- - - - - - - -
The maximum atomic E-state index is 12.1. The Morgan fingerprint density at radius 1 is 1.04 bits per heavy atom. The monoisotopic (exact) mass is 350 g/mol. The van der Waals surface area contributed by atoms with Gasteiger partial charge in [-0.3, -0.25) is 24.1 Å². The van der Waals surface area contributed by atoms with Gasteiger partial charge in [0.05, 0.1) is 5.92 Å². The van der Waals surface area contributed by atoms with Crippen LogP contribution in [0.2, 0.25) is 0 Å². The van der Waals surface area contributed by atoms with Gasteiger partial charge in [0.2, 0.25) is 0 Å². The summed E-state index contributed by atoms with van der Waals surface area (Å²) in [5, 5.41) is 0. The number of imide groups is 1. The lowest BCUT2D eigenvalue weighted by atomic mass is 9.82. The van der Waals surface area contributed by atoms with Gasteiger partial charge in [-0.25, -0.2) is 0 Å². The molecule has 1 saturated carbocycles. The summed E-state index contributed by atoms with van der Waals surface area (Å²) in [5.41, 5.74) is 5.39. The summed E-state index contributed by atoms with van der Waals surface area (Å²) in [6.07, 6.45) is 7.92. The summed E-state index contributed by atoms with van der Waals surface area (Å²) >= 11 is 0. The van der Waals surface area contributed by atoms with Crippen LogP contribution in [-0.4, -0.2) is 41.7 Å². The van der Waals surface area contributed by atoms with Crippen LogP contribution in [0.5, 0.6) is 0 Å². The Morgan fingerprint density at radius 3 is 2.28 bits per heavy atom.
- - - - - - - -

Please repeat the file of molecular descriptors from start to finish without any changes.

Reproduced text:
The maximum atomic E-state index is 12.1. The Morgan fingerprint density at radius 1 is 1.04 bits per heavy atom. The monoisotopic (exact) mass is 350 g/mol. The van der Waals surface area contributed by atoms with Gasteiger partial charge in [-0.3, -0.25) is 24.1 Å². The van der Waals surface area contributed by atoms with Gasteiger partial charge in [0.05, 0.1) is 5.92 Å². The van der Waals surface area contributed by atoms with Crippen LogP contribution in [0.2, 0.25) is 0 Å². The van der Waals surface area contributed by atoms with Gasteiger partial charge in [0.2, 0.25) is 0 Å². The summed E-state index contributed by atoms with van der Waals surface area (Å²) in [5, 5.41) is 0. The number of imide groups is 1. The lowest BCUT2D eigenvalue weighted by atomic mass is 9.82. The van der Waals surface area contributed by atoms with Gasteiger partial charge in [-0.25, -0.2) is 0 Å². The molecule has 1 saturated carbocycles. The summed E-state index contributed by atoms with van der Waals surface area (Å²) in [5.41, 5.74) is 5.39. The summed E-state index contributed by atoms with van der Waals surface area (Å²) in [6.07, 6.45) is 7.92. The summed E-state index contributed by atoms with van der Waals surface area (Å²) >= 11 is 0. The van der Waals surface area contributed by atoms with Crippen LogP contribution in [-0.4, -0.2) is 41.7 Å². The van der Waals surface area contributed by atoms with Crippen LogP contribution in [0.5, 0.6) is 0 Å². The Morgan fingerprint density at radius 3 is 2.28 bits per heavy atom.